Zimbabwean doctors on Thursday said they had treated almost 70 people for gunshot wounds while police rounded up hundreds after violent protests this week triggered by a steep rise in fuel prices.
The protests, only five months after six people were killed in post-election demonstrations in August, pose a challenge for President Emmerson Mnangagwa who promised to repair the struggling economy.
Mnangagwa made the promise after he replaced long-time leader Robert Mugabe following a coup in November 2017.
Three people died during the protests but rights groups, lawyers and witnesses said scores of people were beaten by soldiers, pointing to a heavy crackdown on dissent by security forces.
State broadcaster ZBC said 600 people, including a prominent activist and an opposition legislator, have been detained over the protests.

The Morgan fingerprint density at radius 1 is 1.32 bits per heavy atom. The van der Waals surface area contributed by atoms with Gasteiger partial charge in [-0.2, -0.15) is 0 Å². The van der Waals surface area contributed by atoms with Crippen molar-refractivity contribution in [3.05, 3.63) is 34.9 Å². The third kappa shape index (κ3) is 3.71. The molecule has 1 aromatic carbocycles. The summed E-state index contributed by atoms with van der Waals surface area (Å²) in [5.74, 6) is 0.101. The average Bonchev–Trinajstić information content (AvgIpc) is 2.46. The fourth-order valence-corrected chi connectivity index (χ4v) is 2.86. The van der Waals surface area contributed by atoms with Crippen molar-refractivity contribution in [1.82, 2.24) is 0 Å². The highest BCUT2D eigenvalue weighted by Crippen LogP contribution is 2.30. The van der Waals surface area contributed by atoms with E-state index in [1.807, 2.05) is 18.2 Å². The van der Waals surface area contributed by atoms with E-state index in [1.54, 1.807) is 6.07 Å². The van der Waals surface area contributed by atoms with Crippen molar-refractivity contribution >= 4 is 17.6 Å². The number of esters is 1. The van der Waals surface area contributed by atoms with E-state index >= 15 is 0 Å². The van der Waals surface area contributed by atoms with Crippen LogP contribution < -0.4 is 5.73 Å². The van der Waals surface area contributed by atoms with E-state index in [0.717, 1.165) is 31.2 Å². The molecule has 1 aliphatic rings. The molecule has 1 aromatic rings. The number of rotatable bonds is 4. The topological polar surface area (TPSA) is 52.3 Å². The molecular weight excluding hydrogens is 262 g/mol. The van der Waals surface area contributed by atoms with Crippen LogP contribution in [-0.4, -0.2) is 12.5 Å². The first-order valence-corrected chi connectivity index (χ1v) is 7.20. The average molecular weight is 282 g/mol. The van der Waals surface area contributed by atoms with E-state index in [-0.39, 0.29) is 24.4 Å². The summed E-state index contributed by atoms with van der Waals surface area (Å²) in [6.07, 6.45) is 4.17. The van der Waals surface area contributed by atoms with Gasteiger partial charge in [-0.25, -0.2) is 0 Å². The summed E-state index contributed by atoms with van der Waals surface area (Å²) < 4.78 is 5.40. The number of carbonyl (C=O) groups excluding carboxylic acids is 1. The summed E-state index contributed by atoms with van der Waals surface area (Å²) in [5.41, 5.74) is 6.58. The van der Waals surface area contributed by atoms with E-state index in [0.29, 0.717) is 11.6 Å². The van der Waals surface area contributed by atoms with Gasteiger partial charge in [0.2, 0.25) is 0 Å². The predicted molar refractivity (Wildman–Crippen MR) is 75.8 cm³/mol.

A Zimbabwean lawyers’ group said it was so far representing over 130 people arrested for protesting.
Evan Mawarire, a Harare pastor who rose to prominence as a Mugabe critic and led a national protest shutdown in 2016, will appear in court to face public violence charges.
Courts dismissed two similar charges against him in 2017 for lack of evidence.
The Zimbabwe Association of Doctors for Human Rights said its members had treated 172 people, some with dog bites in private and public hospitals since Monday, when the protests erupted in the capital, Harare, and the second city, Bulawayo.
“There are cases of patients who had chest trauma and fractured limbs who were forcibly taken from hospital to attend court against the advice of doctors,” ZAHDR said in a statement.
The casualty list included 68 people treated for gunshot wounds, 17 of whom underwent emergency surgery.